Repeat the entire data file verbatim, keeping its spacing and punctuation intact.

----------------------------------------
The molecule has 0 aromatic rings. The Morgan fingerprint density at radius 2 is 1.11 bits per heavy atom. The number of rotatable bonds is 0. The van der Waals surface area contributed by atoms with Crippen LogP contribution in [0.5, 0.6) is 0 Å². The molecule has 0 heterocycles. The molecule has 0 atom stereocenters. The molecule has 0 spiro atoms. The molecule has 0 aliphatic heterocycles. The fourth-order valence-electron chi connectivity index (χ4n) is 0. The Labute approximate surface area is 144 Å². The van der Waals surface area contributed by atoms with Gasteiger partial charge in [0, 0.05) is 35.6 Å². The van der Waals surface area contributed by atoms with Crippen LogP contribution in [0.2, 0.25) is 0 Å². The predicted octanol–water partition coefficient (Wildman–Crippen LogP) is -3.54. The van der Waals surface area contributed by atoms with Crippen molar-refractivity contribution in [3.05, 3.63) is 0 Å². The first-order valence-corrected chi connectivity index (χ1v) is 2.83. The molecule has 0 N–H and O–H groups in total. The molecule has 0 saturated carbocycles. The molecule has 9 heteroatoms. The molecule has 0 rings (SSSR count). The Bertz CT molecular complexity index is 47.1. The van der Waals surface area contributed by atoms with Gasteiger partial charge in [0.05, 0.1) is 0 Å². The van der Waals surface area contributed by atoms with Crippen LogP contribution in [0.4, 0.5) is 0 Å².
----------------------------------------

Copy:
The molecule has 0 aromatic rings. The Morgan fingerprint density at radius 2 is 1.11 bits per heavy atom. The number of rotatable bonds is 0. The van der Waals surface area contributed by atoms with Crippen LogP contribution in [0.5, 0.6) is 0 Å². The molecule has 0 heterocycles. The molecule has 0 atom stereocenters. The molecule has 0 spiro atoms. The molecule has 0 aliphatic heterocycles. The fourth-order valence-electron chi connectivity index (χ4n) is 0. The Labute approximate surface area is 144 Å². The van der Waals surface area contributed by atoms with Gasteiger partial charge in [0, 0.05) is 35.6 Å². The van der Waals surface area contributed by atoms with Crippen LogP contribution in [0.2, 0.25) is 0 Å². The predicted octanol–water partition coefficient (Wildman–Crippen LogP) is -3.54. The van der Waals surface area contributed by atoms with Crippen molar-refractivity contribution in [3.05, 3.63) is 0 Å². The first-order valence-corrected chi connectivity index (χ1v) is 2.83. The molecule has 0 N–H and O–H groups in total. The molecule has 0 saturated carbocycles. The molecule has 9 heteroatoms. The molecule has 0 rings (SSSR count). The Bertz CT molecular complexity index is 47.1. The van der Waals surface area contributed by atoms with Gasteiger partial charge in [0.05, 0.1) is 0 Å². The van der Waals surface area contributed by atoms with Crippen LogP contribution in [0.4, 0.5) is 0 Å².